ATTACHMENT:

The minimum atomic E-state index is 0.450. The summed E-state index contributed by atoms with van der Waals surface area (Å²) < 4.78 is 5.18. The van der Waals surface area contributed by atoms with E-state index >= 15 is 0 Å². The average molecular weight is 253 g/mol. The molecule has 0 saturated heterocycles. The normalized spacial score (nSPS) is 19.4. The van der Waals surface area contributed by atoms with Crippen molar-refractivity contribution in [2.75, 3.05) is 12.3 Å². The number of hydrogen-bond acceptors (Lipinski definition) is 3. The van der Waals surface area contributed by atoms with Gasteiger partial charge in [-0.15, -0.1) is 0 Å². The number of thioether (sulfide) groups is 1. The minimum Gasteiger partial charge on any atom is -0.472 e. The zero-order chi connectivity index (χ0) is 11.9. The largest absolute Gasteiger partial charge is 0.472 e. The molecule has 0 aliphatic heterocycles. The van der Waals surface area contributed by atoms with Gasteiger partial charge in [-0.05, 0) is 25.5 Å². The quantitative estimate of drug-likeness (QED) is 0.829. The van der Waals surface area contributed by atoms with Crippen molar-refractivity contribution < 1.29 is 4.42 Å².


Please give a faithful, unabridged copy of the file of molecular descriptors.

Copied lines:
The minimum atomic E-state index is 0.450. The summed E-state index contributed by atoms with van der Waals surface area (Å²) < 4.78 is 5.18. The van der Waals surface area contributed by atoms with E-state index >= 15 is 0 Å². The average molecular weight is 253 g/mol. The molecule has 0 saturated heterocycles. The normalized spacial score (nSPS) is 19.4. The van der Waals surface area contributed by atoms with Crippen molar-refractivity contribution in [2.75, 3.05) is 12.3 Å². The number of hydrogen-bond acceptors (Lipinski definition) is 3. The van der Waals surface area contributed by atoms with Gasteiger partial charge in [-0.15, -0.1) is 0 Å². The number of thioether (sulfide) groups is 1. The minimum Gasteiger partial charge on any atom is -0.472 e. The zero-order chi connectivity index (χ0) is 11.9. The largest absolute Gasteiger partial charge is 0.472 e. The molecule has 0 aliphatic heterocycles. The van der Waals surface area contributed by atoms with Gasteiger partial charge in [-0.05, 0) is 25.5 Å². The quantitative estimate of drug-likeness (QED) is 0.829. The van der Waals surface area contributed by atoms with Crippen molar-refractivity contribution < 1.29 is 4.42 Å².